Blog / Book of the Month / It Chapter Two (2019) Andy Muschietti - Movie Review

It Chapter Two (2019) Andy Muschietti - Movie Review

It Chapter Two (2019) Andy Muschietti - Movie Review

It Chapter Two (2019) Directed by: Andy Muschietti Writers: Gary Dauberman (screenplay), Stephen King (based on the novel by) Stars: Bill Skarsgård, Jessica Chastain, James McAvoy, Bill Hader, Isaiah Mustafa, Jay Ryan, James Ransone, Andy Bean, Teach Grant, Sophia Lillis, Jaeden Martell, Finn Wolfhard, Chosen Jacobs, Jeremy Ray Taylor, Jack Dylan Grazer, Wyatt Oleff, Nicholas Hamilton, Jackson Robert Scott, Stephen Bogaert, Molly Atkinson, Joan Gregson, Xavier Dolan, Taylor FreyStephen King Run Time: 169 min Rated: 13+/14A (Canada), R (MPAA) for disturbing violent content and bloody images throughout, pervasive language, and some crude sexual material.

Listen here for audio of radio interviews about films from a Christian perspective with Pastors Ted Giese and Todd Wilken on where Christianity meets culture. (This review contains spoilers)

Hair-raising horror: part two

It Chapter Two continues the story of It (2017) based on the Stephen King 1986 novel. In this sequel a group of adults Beverly Marsh (Jessica Chastain), Bill Denbrough (James McAvoy), Richie Tozier (Bill Hader), Mike Hanlon (Isaiah Mustafa), Ben Hanscom (Jay Ryan), Eddie Kaspbrak (James Ransone), Stanley Uris (Andy Bean), band together to keep a promise and return to the small fictional town of Derry, Maine. There they revisit their adolescent fears and traumas while fighting to defeat an evil entity violently exploiting and feeding on people’s fears.

The previous film focused on these seven characters as young teens: Beverly Marsh (Sophia Lillis), Bill Denbrough (Jaeden Martell), Richie Tozier (Finn Wolfhard), Mike Hanlon (Chosen Jacobs), Ben Hanscom (Jeremy Ray Taylor), Eddie Kaspbrak (Jack Dylan Grazer), Stanley Uris (Wyatt Oleff) coalesce into a group nicknamed The Losers’ Club, and while becoming friends they individually and collectively fight their deepest fears and come to grips with a rash of child abductions which they discover have been orchestrated and manipulated by the mysterious otherworldly Pennywise the Dancing Clown who they learn has terrorized the town of Derry every 27 years for centuries. After defeating the murderous Clown in his layer down in the towns sewers the kids make their blood pact vowing to return and finish the job if Pennywise should ever return … which he does right on schedule.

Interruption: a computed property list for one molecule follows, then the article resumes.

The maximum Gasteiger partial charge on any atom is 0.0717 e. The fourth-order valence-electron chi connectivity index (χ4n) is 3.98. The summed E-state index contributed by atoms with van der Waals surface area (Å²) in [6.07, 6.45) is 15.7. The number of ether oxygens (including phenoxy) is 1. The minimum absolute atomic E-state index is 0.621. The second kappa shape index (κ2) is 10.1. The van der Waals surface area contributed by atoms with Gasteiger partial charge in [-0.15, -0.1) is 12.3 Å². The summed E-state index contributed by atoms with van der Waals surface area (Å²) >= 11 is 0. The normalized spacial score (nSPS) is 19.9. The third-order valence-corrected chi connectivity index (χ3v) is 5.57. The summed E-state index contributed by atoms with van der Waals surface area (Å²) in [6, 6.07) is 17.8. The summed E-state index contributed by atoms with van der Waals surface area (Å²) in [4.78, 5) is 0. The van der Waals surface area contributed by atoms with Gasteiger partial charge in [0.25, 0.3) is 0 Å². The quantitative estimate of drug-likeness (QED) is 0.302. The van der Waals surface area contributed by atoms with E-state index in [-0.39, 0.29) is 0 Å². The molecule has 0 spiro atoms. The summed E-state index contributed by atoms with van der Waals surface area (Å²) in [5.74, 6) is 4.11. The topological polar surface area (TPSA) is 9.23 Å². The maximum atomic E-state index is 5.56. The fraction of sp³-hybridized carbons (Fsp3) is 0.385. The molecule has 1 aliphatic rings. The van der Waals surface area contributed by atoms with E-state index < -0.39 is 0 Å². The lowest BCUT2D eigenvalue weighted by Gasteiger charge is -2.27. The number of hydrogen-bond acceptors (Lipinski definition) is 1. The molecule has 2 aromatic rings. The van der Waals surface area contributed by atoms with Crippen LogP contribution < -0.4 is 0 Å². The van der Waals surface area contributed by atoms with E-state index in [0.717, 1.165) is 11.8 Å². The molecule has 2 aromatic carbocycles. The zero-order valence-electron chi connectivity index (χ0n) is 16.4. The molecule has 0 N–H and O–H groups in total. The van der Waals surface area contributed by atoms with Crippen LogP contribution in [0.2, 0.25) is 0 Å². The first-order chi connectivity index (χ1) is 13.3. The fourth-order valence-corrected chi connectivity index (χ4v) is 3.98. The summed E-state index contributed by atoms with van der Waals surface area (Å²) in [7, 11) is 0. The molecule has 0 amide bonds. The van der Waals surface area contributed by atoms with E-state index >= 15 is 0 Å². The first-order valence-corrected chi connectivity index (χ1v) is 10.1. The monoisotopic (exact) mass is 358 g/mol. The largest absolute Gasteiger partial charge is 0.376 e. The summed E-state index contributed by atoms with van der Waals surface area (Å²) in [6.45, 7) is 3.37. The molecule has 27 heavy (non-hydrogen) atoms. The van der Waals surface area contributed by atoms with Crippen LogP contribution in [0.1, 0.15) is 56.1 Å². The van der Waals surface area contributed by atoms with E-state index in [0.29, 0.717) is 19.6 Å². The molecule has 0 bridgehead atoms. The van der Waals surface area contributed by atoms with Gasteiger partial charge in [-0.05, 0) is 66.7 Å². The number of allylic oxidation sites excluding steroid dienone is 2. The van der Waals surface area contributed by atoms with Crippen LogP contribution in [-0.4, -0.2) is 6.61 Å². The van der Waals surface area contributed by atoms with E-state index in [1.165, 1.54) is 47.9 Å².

Stephen King’s book jumps back and forth between the adult and adolescence timelines Andy Muschietti the director of these two films chose to return to this formula for It Chapter Two including additional footage of the young cast to weave into the adult storyline. On one hand this makes sense as the adult story is less about coming of age, discovery and mystery and much more about memory and facing the past. On the other hand while the choice to focus exclusively on the younger characters in It (2017) was the strength of that film, capitalizing on the popularity of modern YA fiction and TV shows and like Stranger Things (2016—) as well as cult 80’s sci-fi-horror-adventure-films involving children and teens, here in It Chapter Two this choice becomes more of a weakness as Muschietti is forced to lean heavily on the success of the first film. Had Muschietti managed to weave some of the adult story into the first film both films may have ended up more balanced when looking at them as a whole. As it stands the emotional impact and charming nature of the first film and the careful character development of the adolescent characters by comparison is lacking for their adult counterparts.